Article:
Jose State University.  He holds Certified Management Accountant and Certified in Financial
Management designations.  He is currently Senior Manager at Robert Half International.  John is
Publisher of the Around Dublin Blog, Vice President of the Dublin Rotary Club, serves on the Camp
Galileo Advisory Committee, Board Member for Shakespeare Associates, and is a founder of Tassajara
Prep.

Jimmy Huang holds a Bachelor of Arts Degree in Chemistry from Reed College and a Master of Science
in Biochemistry from Stanford University.  He is currently a Software Developer III in the Sequencing
Informatics Group at the Lawrence Berkeley National Laboratory.  Jimmy works as the technical director
and the site administrator for the Around Dublin Blog and is a founder of Tassajara Prep.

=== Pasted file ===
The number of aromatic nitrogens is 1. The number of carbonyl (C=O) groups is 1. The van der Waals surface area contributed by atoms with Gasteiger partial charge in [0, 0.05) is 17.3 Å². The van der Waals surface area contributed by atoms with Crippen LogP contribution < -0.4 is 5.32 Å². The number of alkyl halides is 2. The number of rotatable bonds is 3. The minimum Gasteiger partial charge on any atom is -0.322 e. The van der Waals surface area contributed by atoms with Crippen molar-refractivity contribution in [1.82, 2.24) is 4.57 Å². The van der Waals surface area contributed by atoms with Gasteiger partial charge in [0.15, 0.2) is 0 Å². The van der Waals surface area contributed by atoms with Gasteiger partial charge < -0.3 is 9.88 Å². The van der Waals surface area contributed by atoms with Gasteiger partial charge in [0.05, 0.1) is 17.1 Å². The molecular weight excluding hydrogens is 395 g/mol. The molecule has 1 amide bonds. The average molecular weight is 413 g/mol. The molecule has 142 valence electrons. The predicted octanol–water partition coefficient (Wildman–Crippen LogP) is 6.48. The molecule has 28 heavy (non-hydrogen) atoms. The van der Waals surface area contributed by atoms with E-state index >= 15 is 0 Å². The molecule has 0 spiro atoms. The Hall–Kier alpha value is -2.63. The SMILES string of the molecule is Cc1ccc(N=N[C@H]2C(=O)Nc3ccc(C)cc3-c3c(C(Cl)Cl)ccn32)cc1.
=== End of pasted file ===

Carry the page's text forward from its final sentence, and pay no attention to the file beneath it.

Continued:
Len Di Giovanni, COO of Boresha International Inc., brings 30 years of success directing multi-faceted
business units, with a unique blend of skills and a proven record of achieving results.  Len graduated from
St. Mary’s College in Kansas with a Bachelor of Arts Degree in Business Administration and English. He
served in the United States Army as 1st lieutenant field artillery, and in Vietnam as a Forward Observer
and appointed Battery Executive Officer, received two Bronze Stars for his exceptional service. Len
believes in community outreach and service voluntarily serving on several Board of Directors seats
including The Floor Covering Installation Contractors Association, Just Say Y.E.S. Foundation, Shiloh